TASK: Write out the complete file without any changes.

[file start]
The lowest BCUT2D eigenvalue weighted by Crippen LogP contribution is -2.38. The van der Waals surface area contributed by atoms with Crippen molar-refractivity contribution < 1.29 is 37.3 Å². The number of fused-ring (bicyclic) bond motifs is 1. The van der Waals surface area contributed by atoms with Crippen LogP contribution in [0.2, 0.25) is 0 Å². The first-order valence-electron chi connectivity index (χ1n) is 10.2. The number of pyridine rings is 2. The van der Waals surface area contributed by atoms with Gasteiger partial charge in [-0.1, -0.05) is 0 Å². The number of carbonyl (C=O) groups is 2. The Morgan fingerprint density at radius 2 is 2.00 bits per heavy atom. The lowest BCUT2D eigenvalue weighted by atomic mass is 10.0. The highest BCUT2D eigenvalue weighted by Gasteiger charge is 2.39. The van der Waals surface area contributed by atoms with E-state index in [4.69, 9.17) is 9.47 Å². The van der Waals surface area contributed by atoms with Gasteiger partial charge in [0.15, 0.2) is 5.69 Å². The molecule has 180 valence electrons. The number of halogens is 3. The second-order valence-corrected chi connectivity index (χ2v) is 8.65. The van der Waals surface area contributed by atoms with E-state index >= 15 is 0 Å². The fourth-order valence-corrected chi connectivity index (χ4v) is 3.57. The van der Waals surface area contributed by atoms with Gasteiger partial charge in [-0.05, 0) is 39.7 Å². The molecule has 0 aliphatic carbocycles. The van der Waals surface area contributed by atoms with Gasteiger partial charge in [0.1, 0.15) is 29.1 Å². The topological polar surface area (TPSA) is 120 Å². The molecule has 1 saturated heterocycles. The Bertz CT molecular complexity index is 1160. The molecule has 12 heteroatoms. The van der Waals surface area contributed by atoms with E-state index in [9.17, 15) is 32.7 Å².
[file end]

The lowest BCUT2D eigenvalue weighted by Crippen LogP contribution is -2.38. The van der Waals surface area contributed by atoms with Crippen molar-refractivity contribution < 1.29 is 37.3 Å². The number of fused-ring (bicyclic) bond motifs is 1. The van der Waals surface area contributed by atoms with Crippen LogP contribution in [0.2, 0.25) is 0 Å². The first-order valence-electron chi connectivity index (χ1n) is 10.2. The number of pyridine rings is 2. The van der Waals surface area contributed by atoms with Gasteiger partial charge in [-0.1, -0.05) is 0 Å². The number of carbonyl (C=O) groups is 2. The Morgan fingerprint density at radius 2 is 2.00 bits per heavy atom. The lowest BCUT2D eigenvalue weighted by atomic mass is 10.0. The highest BCUT2D eigenvalue weighted by Gasteiger charge is 2.39. The van der Waals surface area contributed by atoms with E-state index in [4.69, 9.17) is 9.47 Å². The van der Waals surface area contributed by atoms with Gasteiger partial charge in [0.15, 0.2) is 5.69 Å². The molecule has 180 valence electrons. The number of halogens is 3. The second-order valence-corrected chi connectivity index (χ2v) is 8.65. The van der Waals surface area contributed by atoms with E-state index >= 15 is 0 Å². The fourth-order valence-corrected chi connectivity index (χ4v) is 3.57. The van der Waals surface area contributed by atoms with Gasteiger partial charge in [-0.05, 0) is 39.7 Å². The molecule has 0 aliphatic carbocycles. The van der Waals surface area contributed by atoms with Gasteiger partial charge in [0.1, 0.15) is 29.1 Å². The topological polar surface area (TPSA) is 120 Å². The molecule has 1 saturated heterocycles. The Bertz CT molecular complexity index is 1160. The molecule has 12 heteroatoms. The van der Waals surface area contributed by atoms with E-state index in [9.17, 15) is 32.7 Å².